Late last week, hundreds of childcare centers across Australia shut their doors in order for their workers, historically underpaid and widely under-appreciated, to walk off the job as part of a national strike for higher wages.
The sector-wide strike, just one aspect of a longstanding campaign for fair pay, was spurred by Australian prime minister Malcolm Turnbull’s failure to meet a February 1st deadline for fulfilling their demand for better wages. Australian childcare workers earn an average wage of $21.29 per hour. The union representing them, United Voice, had called for a 35 percent pay raise.
United Voice reported that 320 centers were closed by the strike, affecting 30,000 families. “This has enormous support,” assistant national secretary Helen Gibbons told ABC News. “From Darwin to Tasmania, from the east coast to the west coast, we are going to see early educators walking out of their centers and joining various rallies and actions across the country, and they’ll be joined by parent groups and the wider community.”
In what became a five-year equal pay case with the Fair Work Commission, United Voice was asked to prove that early childcare work is undervalued and underpaid as a direct consequence of being a female-dominated field. The case was ultimately dismissed by the Fair Work Commission, which claimed that the unions had not presented “any evidence whatsoever” to make their case. But numbers, history and childcare workers themselves would say otherwise.
The Australian childcare sector is 97 percent female, and its workers make only marginally above half the national average wage. Early childhood educators are among the lowest wage earners in Australia, despite their training and well-earned competence in their field.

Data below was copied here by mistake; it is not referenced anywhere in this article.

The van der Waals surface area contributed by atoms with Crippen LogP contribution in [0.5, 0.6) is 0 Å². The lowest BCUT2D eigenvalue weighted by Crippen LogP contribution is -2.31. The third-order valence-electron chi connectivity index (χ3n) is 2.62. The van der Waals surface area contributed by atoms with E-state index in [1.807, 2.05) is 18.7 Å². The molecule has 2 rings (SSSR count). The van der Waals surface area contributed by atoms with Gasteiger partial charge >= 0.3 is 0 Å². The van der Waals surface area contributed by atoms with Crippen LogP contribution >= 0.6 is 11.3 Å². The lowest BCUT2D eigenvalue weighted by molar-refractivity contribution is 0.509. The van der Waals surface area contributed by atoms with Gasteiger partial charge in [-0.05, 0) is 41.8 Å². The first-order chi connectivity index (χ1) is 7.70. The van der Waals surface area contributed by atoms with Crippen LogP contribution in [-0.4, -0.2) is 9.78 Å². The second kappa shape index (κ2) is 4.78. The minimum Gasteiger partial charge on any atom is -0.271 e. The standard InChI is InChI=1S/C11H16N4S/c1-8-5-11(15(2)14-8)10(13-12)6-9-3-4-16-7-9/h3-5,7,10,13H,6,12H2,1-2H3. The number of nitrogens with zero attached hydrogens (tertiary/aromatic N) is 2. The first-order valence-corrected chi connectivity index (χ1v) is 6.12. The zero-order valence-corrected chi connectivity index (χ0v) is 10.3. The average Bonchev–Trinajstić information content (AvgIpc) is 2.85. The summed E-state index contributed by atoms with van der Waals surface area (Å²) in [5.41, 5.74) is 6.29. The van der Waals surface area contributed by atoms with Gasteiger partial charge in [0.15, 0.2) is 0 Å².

The wages assigned to the field of childcare represent, in large part, a systematic devaluation of care work—a sector often inhabited, and always assigned, to women. Nancy Fraser, a professor of philosophy and politics at The New School, told the New York Times in a 2015 interview that there exists an “institutionalized separation of two supposedly distinct kinds of activity: so-called productive labor, historically associated with men and remunerated by wages and on the other hand, ‘caring’ activities, often historically unpaid and still performed mainly by women.”
The result of this has been a historically chronic undervaluation of care work—and women. Australian Senator David Leyonhjelm just last year voiced his own dismissal for the challenges of childcare workers, asserting that their labor consisted primarily of “wiping noses and stopping the kids from killing each other.” In a Facebook post, he expressed condescending surprise that those employed in childcare centers needed certain credentials to do their jobs.
“I started out doing casual childcare work and [my job] just grew from there,” Sandra Bell, co-founder of the Randwick Occasional Care for Kids, told The Guardian. “At the moment, we have eight babies in a room with two staff and it’s draining physically and emotionally. Our wages are ridiculous. We educate these children, we’re not babysitting. I’ve been working at this centre for 38 years and have been a single mum for 30. I have a mortgage and no hope of retiring. I have to keep working as long as I can, until my health tells me otherwise.”
The World Economic Forum, in a study led by Nobel Laureate in economics Jim Heckman, found that children’s interactions with adults in early education, when strong, are singularly crucial for building the foundational skills necessary for future socio-economic, as well as socio-emotional, success. A 2017 report from the The Organisation for Economic Co-operation and Development found that children from disadvantaged or marginalized backgrounds find the largest benefits from exceptional early education, like that offered from highly-trained childcare workers.
As childcare workers in Australia come together to demand better pay, it seems the right time for lawmakers to remember that education is the great equalizer—and women’s equality can’t come soon enough.
Natasha Piñon is an Editorial Intern at Ms. and a junior at the University of Southern California, where she studies political science and journalism. She also writes for The Daily Trojan.